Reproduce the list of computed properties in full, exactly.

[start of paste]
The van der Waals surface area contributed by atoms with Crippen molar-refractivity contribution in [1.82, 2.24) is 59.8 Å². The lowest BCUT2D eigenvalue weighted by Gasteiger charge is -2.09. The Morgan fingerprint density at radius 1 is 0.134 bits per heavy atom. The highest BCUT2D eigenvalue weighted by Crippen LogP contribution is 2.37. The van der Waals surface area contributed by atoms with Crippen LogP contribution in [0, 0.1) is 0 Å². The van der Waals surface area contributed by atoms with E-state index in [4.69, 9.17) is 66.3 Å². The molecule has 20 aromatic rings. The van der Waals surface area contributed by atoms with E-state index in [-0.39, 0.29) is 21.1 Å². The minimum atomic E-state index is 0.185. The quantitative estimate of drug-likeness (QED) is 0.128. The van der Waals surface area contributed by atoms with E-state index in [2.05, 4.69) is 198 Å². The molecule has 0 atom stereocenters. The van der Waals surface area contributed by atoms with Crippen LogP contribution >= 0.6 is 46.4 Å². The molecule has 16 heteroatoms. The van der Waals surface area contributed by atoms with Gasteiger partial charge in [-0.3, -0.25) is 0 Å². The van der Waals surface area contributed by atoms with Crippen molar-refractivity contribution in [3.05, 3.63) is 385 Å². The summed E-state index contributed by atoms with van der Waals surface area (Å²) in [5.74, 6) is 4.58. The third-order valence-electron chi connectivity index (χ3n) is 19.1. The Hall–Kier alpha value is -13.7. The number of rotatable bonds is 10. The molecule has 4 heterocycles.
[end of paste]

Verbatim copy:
The van der Waals surface area contributed by atoms with Crippen molar-refractivity contribution in [1.82, 2.24) is 59.8 Å². The lowest BCUT2D eigenvalue weighted by Gasteiger charge is -2.09. The Morgan fingerprint density at radius 1 is 0.134 bits per heavy atom. The highest BCUT2D eigenvalue weighted by Crippen LogP contribution is 2.37. The van der Waals surface area contributed by atoms with Crippen LogP contribution in [0, 0.1) is 0 Å². The van der Waals surface area contributed by atoms with E-state index in [4.69, 9.17) is 66.3 Å². The molecule has 20 aromatic rings. The van der Waals surface area contributed by atoms with E-state index in [-0.39, 0.29) is 21.1 Å². The minimum atomic E-state index is 0.185. The quantitative estimate of drug-likeness (QED) is 0.128. The van der Waals surface area contributed by atoms with E-state index in [2.05, 4.69) is 198 Å². The molecule has 0 atom stereocenters. The van der Waals surface area contributed by atoms with Crippen LogP contribution >= 0.6 is 46.4 Å². The molecule has 16 heteroatoms. The van der Waals surface area contributed by atoms with Gasteiger partial charge in [-0.3, -0.25) is 0 Å². The van der Waals surface area contributed by atoms with Crippen molar-refractivity contribution in [3.05, 3.63) is 385 Å². The summed E-state index contributed by atoms with van der Waals surface area (Å²) in [5.74, 6) is 4.58. The third-order valence-electron chi connectivity index (χ3n) is 19.1. The Hall–Kier alpha value is -13.7. The number of rotatable bonds is 10. The molecule has 4 heterocycles.